NSA Technology TransferNarrator - The National Security Agency/Central Security Service drives one of the U.S. Government's leading research and development programs. We develop cutting-edge technologies to meet Agency mission requirements. Our discoveries also contribute to the creation and improvement of many commercial products. Through our Technology Transfer Program, NSA openly shares these technologies with private industry, academia, and other U.S. Government agencies.
David - So, the way that NSA works the patenting process... If you have an idea, you fill out a disclosure form and you send that to the patent office within NSA. And they'll review that form and decide if they think it's patentable. If so, you work with them to submit a formal application to the U.S. Patent Office.
Marian - Once an inventor has a patented technology, or a patent application pending on a technology, we engage with the inventor, try to determine what they have in support of their patent, whether that be a paper, a demo, source code, so that we can effect then, take what they have, find an appropriate partner for commercialization, and then at times we will put the inventor together with the external stakeholder. And the inventor ultimately helps us in working out an agreement to license their technologies.
David - So, the nice thing about working with the Tech Transfer team in these sorts of processes is they kind of do it all for you. You have to provide the technical expertise that they need to make a tech transfer happen, but pretty much they handle all the parts of the process and make it really easy for you to work with them.
Narrator - There are four types of technology transfer. Patent license agreements allow industry to buy a license to commercialize specific NSA technologies. Educational partnership agreements establish formal relationships with academic institutions so that NSA personnel can teach or develop science and technology curricula. Technology transfer sharing agreements let NSA share technology at no cost with other U.S. government agencies. And finally, collaborative research and development agreements, or CRADA, leverage government and commercial expertise toward a mutual goal.
George - So, we've had a CRADA for about ten years now with Intel Corporation. And that CRADA has been very insightful for both the government and for Intel in terms of the government being able to get new insight into how a microprocessor vendor develops its research program; and the commercial entity, Intel, has gained new insight into what motivates the government's care abouts in security technology.
Bruce - So, FIXMO got to know NSA and the Tech Transfer Program a little bit over two years ago, about two years ago. The technology is Autoberry. NSA came up with a capability to detect changes and problems with Blackberry devices, but that was really tailored towards just government use of those Blackberry devices. And they knew that they needed to get this out to a broader audience; they wanted to go into the private sector, so they made it available via the Tech Transfer Program. And FIXMO came in and negotiated an exclusive license to that technology and then we've taken it and basically created an entire business around that technology. We also implemented a CRADA where they can share ideas, they can get engineering support from us, and we get to retain the IP if we develop. No funds are transferred. It helps us put clearances in place, it helps us share information, and it facilitates new ideas. The CRADA has really been a great, great vehicle to complement the tech transfer. It really gave us a jump start into the federal market and really changed the direction of the company. It's also helped NSA from an Information Assurance Directorate perspective. They need to get capability out to protect the critical infrastructure and if it's technology that's built by NSA, supported by NSA, they can't really give that very easily to the private sector. So, moving it through the Tech Transfer Program and letting us commercialize it actually gets the capability into the private sector and the public sector. So, it's turned into a, you know a, very positive relationship for both organizations. The public gets the benefit of NSA's dollars that have gone into the research to date, paired with the commercial industry's vision of what the public is looking for and needs in terms of technologies.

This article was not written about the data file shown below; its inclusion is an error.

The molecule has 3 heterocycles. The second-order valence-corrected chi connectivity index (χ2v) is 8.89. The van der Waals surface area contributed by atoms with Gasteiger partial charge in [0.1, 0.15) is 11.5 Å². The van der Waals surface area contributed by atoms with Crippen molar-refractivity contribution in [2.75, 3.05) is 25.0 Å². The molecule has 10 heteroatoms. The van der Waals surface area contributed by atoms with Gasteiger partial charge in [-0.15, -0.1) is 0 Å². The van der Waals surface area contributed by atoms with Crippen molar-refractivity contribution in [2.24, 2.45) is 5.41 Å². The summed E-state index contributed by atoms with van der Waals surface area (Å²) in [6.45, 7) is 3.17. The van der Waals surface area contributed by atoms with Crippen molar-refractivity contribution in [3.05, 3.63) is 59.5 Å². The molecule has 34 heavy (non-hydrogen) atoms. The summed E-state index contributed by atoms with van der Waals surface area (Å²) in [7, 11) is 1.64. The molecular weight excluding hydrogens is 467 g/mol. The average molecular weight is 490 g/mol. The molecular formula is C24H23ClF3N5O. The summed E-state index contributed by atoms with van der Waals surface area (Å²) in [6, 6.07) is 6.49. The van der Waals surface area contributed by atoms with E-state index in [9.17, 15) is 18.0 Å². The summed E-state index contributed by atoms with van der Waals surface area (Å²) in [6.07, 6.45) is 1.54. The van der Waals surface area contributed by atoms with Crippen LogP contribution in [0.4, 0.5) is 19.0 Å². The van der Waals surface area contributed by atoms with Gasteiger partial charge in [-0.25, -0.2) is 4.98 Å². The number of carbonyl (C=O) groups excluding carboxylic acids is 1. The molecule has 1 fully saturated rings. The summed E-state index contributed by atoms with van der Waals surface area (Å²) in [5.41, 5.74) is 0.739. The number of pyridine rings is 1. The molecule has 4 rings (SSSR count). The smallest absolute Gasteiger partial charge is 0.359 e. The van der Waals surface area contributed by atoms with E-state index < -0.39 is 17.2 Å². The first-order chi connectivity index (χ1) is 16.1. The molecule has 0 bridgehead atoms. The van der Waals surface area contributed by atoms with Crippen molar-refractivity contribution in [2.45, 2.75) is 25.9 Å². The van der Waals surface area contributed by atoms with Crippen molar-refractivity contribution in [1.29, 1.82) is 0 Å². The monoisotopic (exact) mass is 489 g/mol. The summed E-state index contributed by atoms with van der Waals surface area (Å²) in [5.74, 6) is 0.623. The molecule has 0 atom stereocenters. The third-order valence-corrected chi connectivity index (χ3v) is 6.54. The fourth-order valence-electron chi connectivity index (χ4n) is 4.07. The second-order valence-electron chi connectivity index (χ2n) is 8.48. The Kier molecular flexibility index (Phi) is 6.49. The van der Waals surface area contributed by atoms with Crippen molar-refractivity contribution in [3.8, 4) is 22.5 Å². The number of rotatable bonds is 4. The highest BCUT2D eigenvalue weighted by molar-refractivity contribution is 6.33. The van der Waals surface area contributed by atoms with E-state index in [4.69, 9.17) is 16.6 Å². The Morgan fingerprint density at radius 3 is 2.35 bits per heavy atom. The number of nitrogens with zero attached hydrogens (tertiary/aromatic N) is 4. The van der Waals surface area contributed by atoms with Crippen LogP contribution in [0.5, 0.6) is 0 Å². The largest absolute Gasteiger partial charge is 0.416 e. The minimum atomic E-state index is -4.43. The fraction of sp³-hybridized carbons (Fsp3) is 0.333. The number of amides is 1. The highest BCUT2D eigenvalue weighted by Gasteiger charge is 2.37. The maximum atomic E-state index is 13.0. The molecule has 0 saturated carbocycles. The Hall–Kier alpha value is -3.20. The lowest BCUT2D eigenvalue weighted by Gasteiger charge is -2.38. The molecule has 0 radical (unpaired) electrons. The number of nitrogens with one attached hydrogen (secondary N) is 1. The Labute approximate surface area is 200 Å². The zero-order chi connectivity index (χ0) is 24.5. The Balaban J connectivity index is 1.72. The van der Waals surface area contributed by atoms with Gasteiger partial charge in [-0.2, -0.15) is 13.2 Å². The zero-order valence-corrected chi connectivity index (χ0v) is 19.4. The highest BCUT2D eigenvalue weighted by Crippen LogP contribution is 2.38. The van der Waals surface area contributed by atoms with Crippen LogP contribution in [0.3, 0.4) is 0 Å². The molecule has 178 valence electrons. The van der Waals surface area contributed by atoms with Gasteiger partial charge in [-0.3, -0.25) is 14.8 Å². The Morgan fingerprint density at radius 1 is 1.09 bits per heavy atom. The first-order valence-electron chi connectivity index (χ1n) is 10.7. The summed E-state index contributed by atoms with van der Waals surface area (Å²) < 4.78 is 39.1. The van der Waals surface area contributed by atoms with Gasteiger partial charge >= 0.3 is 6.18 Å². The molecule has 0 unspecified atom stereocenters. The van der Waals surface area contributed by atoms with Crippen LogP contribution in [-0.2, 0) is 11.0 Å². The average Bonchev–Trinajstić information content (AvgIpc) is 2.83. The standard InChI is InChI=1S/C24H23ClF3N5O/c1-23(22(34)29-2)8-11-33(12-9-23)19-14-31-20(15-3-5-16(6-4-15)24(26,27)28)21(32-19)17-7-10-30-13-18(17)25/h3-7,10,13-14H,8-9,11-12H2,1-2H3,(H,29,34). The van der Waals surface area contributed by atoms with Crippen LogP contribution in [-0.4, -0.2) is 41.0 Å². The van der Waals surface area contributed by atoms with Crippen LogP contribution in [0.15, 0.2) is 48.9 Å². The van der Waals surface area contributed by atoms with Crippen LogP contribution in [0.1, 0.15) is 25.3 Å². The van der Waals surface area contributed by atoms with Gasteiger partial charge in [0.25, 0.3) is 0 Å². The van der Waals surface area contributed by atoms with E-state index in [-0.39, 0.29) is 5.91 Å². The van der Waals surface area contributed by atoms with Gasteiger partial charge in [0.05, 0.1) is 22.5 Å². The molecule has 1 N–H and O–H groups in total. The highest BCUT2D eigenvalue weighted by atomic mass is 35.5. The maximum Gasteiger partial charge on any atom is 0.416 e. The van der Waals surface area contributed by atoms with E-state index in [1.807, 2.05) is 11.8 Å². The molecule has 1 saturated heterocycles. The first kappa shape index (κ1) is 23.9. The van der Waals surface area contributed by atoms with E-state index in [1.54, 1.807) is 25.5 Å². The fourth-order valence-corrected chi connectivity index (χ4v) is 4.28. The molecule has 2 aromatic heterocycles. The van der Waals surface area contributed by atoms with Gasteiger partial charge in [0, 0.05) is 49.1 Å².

Teisha -It's important for NSA to share its technology one, because it's legally required. There's a tech transfer statute that requires government employees and agencies to identify intellectual property of potential value and to transfer it. It also helps the Agency because the money that we receive from the licensing fees and royalties, we can use to further our research and development. There are certainly some financial benefits that inventors may realize as a result of tech transfer of their intellectual property, but I think myself and most of my researchers realize a great sense of pride and satisfaction when they see something outside of the normal boundary of our campus containing their intellectual property. They can say, "I made that."
Bruce - Well the Tech Transfer office has been exceptional to work with. All professional, they do understand. They sit between NSA and they understand how NSA has to do business and the private sector, and what the private sector needs to be successful. It's a unique role, you don't find it very often, but they've been very good at bridging that difference between the NSA, Intelligence Community, the DoD, and the private sector.
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